Last week I elaborated on some general points to consider when releasing your own title. Naturally, if you read through the list, you are aware of the possibility [that] there are more steps vital to successful publication than originally noted on my previous article.
However, in order for me to cover everything you should know it would take a book length manuscript not a weekly column to cover everything. So, I noted some key points to consider and offered some insight into approaching those steps. This week we will cover the second part to this particular article: the Post-Publication concepts.
One of the things many writers do when working to promote their present project is discuss the topic of that project with as many people as possible. Remember, unless you have a substantial amount of available income, you will be working on a limited budget, trying to at the very least break even.
In most cases, in the beginning (first year at least) you won’t. This is the trade-off for pursuing your dream. Being this is tax season it is apparent how much you actually spend towards promotional work in comparison to actual dollars made as a profit. But remember, you made this choice to self-release (hopefully) in spite of any riches but instead to see your dream become a reality.
As a recap, I mentioned some Pre-Publication concepts that must be considered and put into action when attempting to self-release your own title, things such as creating a business name, opening a business checking/savings account, etc.
The last step I mentioned—Begin or revamp your blog—actually flows into this Post-Publication plan. This portion of your self-publication process is the part that will continue on for the duration of your project. This is the marketing, research, follow-up, networking and promotional aspect of being a writer.
Some might say this is the actual process of being a writer. Many times people outside our little world view the promotional aspect of being a writer as the actual writing part. Naturally Hollywood plays a big part in creating this perspective and opinion of our career choice. But that isn’t true.
Getting to this phase is as big an accomplishment as the day you typed The End on your manuscript. But the work isn’t over. You will need to break down the barriers and walls that accompany the fear of speaking to others as willingly and as confidently as you did when you ignored the voices that said you can’t do this—and finished your book.
They say more people are scared to speak in front of a group of strangers than they are of anything else in the world. As a self-released author you will not have the convenience of hiding being that statement. You will have to find it within yourself to break the bonds of fear and learn each day, as you did when you wrote your novel, to overcome those mounds of adversity if you ever wish to see your dream become a reality. Here is a quick list of steps you can take once your novel is completed and ready for the mass market of readers.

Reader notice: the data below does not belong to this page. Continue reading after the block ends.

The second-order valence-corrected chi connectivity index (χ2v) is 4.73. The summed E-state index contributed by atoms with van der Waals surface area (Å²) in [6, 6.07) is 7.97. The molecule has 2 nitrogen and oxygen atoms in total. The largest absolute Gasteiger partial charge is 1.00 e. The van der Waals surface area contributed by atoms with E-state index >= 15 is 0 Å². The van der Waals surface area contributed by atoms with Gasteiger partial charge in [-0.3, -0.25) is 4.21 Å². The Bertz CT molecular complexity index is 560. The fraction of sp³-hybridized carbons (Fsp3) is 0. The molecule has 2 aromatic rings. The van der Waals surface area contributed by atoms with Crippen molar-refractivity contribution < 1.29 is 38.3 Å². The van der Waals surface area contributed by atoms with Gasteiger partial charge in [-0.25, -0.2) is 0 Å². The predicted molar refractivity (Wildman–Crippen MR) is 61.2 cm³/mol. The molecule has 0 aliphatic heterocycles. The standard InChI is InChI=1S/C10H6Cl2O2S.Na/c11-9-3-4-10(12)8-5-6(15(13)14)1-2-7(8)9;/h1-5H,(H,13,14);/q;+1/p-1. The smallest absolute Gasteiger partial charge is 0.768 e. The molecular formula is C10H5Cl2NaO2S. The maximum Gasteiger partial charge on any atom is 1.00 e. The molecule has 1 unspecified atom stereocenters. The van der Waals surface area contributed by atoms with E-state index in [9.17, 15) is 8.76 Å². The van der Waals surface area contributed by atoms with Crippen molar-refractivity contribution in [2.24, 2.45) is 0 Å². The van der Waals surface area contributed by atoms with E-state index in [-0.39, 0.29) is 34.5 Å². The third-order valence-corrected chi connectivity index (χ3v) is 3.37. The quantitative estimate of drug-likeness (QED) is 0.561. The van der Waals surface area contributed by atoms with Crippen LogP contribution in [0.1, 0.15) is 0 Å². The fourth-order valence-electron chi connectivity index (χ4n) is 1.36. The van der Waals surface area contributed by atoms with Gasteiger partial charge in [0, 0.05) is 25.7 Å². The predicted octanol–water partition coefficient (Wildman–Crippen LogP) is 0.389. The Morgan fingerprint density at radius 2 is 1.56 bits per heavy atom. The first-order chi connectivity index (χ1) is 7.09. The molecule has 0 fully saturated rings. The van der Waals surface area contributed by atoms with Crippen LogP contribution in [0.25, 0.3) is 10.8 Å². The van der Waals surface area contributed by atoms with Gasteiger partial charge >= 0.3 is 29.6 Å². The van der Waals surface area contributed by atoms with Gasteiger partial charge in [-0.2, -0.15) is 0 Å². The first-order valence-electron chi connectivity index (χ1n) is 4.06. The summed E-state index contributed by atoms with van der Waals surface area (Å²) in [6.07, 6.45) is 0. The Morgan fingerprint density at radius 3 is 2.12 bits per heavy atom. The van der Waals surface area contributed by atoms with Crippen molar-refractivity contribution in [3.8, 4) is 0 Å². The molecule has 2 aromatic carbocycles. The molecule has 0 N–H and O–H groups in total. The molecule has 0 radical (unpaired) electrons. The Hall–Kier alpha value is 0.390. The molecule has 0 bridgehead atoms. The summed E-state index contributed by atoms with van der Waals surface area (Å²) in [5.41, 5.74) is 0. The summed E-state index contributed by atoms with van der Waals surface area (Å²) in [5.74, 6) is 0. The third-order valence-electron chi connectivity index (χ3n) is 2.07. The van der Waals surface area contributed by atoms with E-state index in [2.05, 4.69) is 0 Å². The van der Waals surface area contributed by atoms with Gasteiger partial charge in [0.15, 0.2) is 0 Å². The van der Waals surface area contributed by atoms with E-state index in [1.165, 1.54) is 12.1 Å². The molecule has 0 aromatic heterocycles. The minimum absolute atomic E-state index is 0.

Post weekly updates to your blog
Continuing with what you started in the Pre-Publication Phase now is the time to stop rambling and start targeting. Try to post an update to your progress on a weekly basis, sharing personal conquests and tips to help others. I have always been an advocate for giving back what is yours.
If you have a gift to write, research, network, then share that information with anyone you can. Don’t get caught up in the concept that if I help others they will surpass me. This is not a competition but collaboration. We are all artist trying to find our place in this literary world and in order to truly be successful you should help someone else and in turn others will help you. That has been the nature of my success thus far.
Submit review copies to professional readers
Being a self-published author it is sometimes hard to get national media exposure in the beginning. Remember, they are busy utilizing their contacts with major publishing houses to guarantee a readership and return.
This is not to say you can’t but you may wish to start smaller (for lack of a better word) in the beginning to help jump-start an interest in your book. One of the things I have done is contact people who post ritual blogs and articles based on book reviews. A simple query will go a long way, that plus a complimentary signed copy of your book.
Pitch them, ask them if they are interested and tell them how important their review is to you. Once they agree, mail them a copy immediately with a thank-you letter asking them (politely) to share their thoughts with their readership and possibly post that review on Amazon.com or whichever online storefront you will utilize to publicize your book.
Check back next Thursday for 5 more tips on marketing your self-published book.